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The ECHO Trial Results: Time to Act

June 27, 2019

In early June, Px Pulse posted an episode exploring the questions under investigation in the ECHO trial, a large study looking at three contraceptives to determine if any of them increased a woman’s risk of HIV.

Since then, leaders of the trial, formally called Evidence for Contraceptive options in HIV Outcomes, announced their findings: The study shows no substantial difference in HIV acquisition among women using three different, safe and effective contraceptive methods: DMPA-IM, the copper IUD or the LNG implant.

These data provide strong evidence to address the longstanding uncertainty around DMPA-IM and HIV, but they also sound an alarm-- HIV infection rates among the women in the study in East and Southern Africa were almost 4 percent, elevating the urgent need for improved HIV prevention efforts and integrated sexual and reproductive health services, all with women at the center.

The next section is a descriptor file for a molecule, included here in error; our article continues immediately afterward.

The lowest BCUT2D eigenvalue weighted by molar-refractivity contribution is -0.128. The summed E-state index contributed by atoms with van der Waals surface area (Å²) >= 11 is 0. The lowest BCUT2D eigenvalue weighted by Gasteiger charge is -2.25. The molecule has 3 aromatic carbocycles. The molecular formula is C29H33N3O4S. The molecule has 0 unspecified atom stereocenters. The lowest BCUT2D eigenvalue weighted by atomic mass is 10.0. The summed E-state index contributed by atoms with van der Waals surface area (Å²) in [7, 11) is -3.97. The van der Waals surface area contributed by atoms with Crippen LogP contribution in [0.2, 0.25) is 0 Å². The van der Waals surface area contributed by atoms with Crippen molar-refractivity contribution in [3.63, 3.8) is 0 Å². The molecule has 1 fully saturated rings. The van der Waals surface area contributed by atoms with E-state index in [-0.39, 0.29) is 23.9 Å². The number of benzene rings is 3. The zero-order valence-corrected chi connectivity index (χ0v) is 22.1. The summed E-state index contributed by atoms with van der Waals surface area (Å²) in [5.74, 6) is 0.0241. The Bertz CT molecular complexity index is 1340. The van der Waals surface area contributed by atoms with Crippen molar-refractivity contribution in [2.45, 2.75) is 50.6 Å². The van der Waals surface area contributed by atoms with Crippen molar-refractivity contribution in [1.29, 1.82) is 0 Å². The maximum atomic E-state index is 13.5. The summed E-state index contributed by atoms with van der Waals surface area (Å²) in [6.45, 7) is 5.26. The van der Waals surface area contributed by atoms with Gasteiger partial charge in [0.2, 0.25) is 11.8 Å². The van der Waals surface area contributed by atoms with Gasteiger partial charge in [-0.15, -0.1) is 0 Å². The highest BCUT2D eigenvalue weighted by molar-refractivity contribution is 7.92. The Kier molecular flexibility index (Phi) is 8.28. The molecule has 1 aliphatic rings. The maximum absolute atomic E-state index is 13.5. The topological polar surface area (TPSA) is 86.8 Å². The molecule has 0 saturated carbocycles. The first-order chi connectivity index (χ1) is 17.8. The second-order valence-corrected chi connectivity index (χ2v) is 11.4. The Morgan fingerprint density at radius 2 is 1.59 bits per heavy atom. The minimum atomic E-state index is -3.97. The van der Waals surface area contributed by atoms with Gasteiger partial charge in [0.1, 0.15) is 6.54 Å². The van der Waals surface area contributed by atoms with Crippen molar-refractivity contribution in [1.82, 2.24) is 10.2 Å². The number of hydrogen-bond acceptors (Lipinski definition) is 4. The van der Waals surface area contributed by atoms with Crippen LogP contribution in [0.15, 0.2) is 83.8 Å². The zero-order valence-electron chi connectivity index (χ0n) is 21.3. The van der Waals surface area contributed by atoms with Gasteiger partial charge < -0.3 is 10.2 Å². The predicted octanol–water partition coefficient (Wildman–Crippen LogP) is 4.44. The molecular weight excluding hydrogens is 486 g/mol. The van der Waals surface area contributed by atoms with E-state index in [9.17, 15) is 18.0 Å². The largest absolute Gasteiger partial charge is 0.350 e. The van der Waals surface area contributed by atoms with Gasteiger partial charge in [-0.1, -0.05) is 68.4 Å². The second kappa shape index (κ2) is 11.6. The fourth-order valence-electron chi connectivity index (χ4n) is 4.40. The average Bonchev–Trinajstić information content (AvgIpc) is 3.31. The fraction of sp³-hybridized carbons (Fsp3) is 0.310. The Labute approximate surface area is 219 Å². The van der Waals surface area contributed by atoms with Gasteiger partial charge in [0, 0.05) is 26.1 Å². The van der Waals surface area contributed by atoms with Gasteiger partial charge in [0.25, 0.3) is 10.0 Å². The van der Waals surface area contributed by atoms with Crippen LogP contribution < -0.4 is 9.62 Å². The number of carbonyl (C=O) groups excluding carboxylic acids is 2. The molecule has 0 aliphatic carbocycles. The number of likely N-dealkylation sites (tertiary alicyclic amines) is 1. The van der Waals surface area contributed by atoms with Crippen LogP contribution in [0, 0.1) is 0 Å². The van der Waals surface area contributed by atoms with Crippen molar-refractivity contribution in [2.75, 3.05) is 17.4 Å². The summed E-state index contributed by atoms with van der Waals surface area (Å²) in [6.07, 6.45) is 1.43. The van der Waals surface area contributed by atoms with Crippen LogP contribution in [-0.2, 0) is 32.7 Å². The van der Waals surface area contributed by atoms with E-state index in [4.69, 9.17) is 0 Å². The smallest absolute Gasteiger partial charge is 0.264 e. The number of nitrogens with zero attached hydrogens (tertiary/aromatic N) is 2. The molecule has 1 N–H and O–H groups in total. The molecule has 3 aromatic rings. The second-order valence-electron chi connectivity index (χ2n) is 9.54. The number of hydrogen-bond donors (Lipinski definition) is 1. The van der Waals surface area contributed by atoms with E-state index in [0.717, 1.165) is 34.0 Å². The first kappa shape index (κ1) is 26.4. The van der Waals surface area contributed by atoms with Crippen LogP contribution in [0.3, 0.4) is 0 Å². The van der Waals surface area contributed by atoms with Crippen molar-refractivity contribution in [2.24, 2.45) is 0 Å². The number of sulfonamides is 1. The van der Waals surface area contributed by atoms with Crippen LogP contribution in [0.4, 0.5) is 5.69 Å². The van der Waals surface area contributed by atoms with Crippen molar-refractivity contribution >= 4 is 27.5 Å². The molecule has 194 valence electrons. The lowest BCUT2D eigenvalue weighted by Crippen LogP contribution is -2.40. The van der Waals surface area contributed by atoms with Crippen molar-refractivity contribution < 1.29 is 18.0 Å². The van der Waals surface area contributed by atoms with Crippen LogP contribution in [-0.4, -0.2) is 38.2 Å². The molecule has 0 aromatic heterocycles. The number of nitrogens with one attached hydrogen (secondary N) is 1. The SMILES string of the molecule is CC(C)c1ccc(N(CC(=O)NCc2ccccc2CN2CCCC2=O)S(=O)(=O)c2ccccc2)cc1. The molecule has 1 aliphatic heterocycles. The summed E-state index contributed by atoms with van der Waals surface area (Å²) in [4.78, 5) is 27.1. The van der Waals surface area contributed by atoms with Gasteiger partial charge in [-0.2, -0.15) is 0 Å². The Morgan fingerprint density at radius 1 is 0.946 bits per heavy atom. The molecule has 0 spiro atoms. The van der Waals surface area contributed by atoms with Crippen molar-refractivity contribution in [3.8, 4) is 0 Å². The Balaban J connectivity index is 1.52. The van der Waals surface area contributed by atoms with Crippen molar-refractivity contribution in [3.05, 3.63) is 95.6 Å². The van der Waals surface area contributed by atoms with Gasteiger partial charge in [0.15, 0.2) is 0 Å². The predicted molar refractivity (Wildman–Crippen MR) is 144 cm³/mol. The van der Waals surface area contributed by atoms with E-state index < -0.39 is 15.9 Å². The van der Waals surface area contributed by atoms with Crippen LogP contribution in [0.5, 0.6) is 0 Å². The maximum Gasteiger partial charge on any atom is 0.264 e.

In this episode, two veteran women’s advocates from Kenya and South Africa, Jaqueline Wambui and Yvette Raphael, talk about what these data mean for advocacy now. Helen Rees and Nelly Mugo, members of the leadership team of the ECHO study, explain the trial results and their implications. And the World Health Organization’s James Kiarie shares the importance of the WHO guidelines and more.

Listen to the full podcast (16:21)

Highlights

Additional Resources

Study Results and Background
Public Statements